The Committee is today publishing the response it requested from the Scottish Government to its report into the future of the UK's nuclear bases, The Referendum on Separation for Scotland: Terminating Trident – Days or Decades?
The Committee's report warned that Separation creates the prospect of substantial job loss at Faslane and Coulport, since not only will existing posts be in danger, but the anticipated growth which will come from the establishment of the Clyde as the UK's centre of excellence for its entire submarine fleet will be lost.
Existing job figures are 6,700, anticipated to rise to 8,100 after the relocation of Astute and Trafalgar class boats and other facilities. A speedy removal of Trident would also impose unilateral nuclear disarmament upon the United Kingdom for an indeterminate period.
The Committee called on both the UK and Scottish governments to fully detail the consequences of the removal of Trident as part of any secession agreement. The Committee followed this up with a specific request to the Scottish Government to lay out openly its timetable for any Trident removal.
The Committee received the UK Government's response in January 2012. The Committee has now also received the Scottish Government’s response and publishes it today.
The Committee will hold an evidence session this Thursday with shop stewards from Coulport and Faslane, to discuss the impact of Trident removal on Clyde jobs. The Committee will then lead a House of Commons Westminster Hall debate at 1.30pm on its report into the future of Trident and the two governments’ responses.
Thursday 7 March
At 11.30am in Committee Room 16, Palace of Westminster
- Martin McCurley, Trade Union Convenor, Coulport
- Jim Conroy, Chair Shop Stewards Committee, Faslane
- Richie Calder, Shop Steward, Unite, Faslane
The Committee will then lead a debate on The Referendum on Separation for Scotland: Terminating Trident – Days or Decades? starting in Westminster Hall at 2.30pm.
Ian Davidson MP, Chair of the Committee, said:
"We are pleased that the Scottish Government answered our request that they, as well as the UK Government, formally respond to our report on the consequences of Separation. The people of Scotland clearly cannot go into a referendum on Separation without total clarity on such a momentous issue.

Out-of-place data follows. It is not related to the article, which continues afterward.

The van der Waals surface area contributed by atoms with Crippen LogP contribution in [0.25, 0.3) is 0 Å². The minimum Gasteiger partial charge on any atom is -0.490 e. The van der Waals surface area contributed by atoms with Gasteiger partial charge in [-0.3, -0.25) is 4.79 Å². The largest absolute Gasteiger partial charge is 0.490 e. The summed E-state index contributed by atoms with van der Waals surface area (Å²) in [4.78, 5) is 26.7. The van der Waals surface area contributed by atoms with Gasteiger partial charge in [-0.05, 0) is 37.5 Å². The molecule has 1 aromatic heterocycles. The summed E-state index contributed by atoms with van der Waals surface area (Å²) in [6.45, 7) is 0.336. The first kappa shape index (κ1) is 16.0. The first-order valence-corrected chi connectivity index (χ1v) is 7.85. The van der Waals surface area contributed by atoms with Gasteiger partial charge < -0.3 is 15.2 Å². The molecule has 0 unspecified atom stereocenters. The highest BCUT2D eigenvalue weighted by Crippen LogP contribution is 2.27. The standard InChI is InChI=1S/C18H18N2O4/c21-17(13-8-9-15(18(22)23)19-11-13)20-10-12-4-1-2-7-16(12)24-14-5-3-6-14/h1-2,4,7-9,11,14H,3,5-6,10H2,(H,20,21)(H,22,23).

The future of Trident, and the financial consequences and the impact on Scottish jobs, is clearly one of the most important single issues facing Scotland. The way in which this is resolved, and the mood created, will impact upon every other single element of the multi-faceted Separation negotiations.
Unfortunately, the Scottish Government has gone on evasive manoeuvres over the issue of what they will really do in the event of Separation. Their response dodges the central question, which is what they really mean by their stated policy of the ‘speediest safe transition’ of Trident from Scotland. As we said in our report, in reality, Trident can be deactivated within a matter of days and the warheads removed from Scotland within twenty four months. In the process, the UK would lose the ability to operate its nuclear deterrent. Alternatively, it would take approximately 25 years for new facilities to be created elsewhere in the UK. We believe the Scottish Government must be honest and open about their intentions.
Tomorrow we will be taking evidence from the Convener and Shop Stewards at the Coulport and Faslane. They represent the workers who will bear the brunt of job loss as a result of any speedy Trident removal and they are aware that the UK Government has said that all submarines and associated naval forces will be removed from the Clyde if Trident has to go.
We have also secured a debate on the important issues raised in our report and the two Governments’ responses to it. We hope that these events will provide an opportunity to begin the frank and open public discussion that is essential if a rational and fully-informed decision is to be taken about Separation."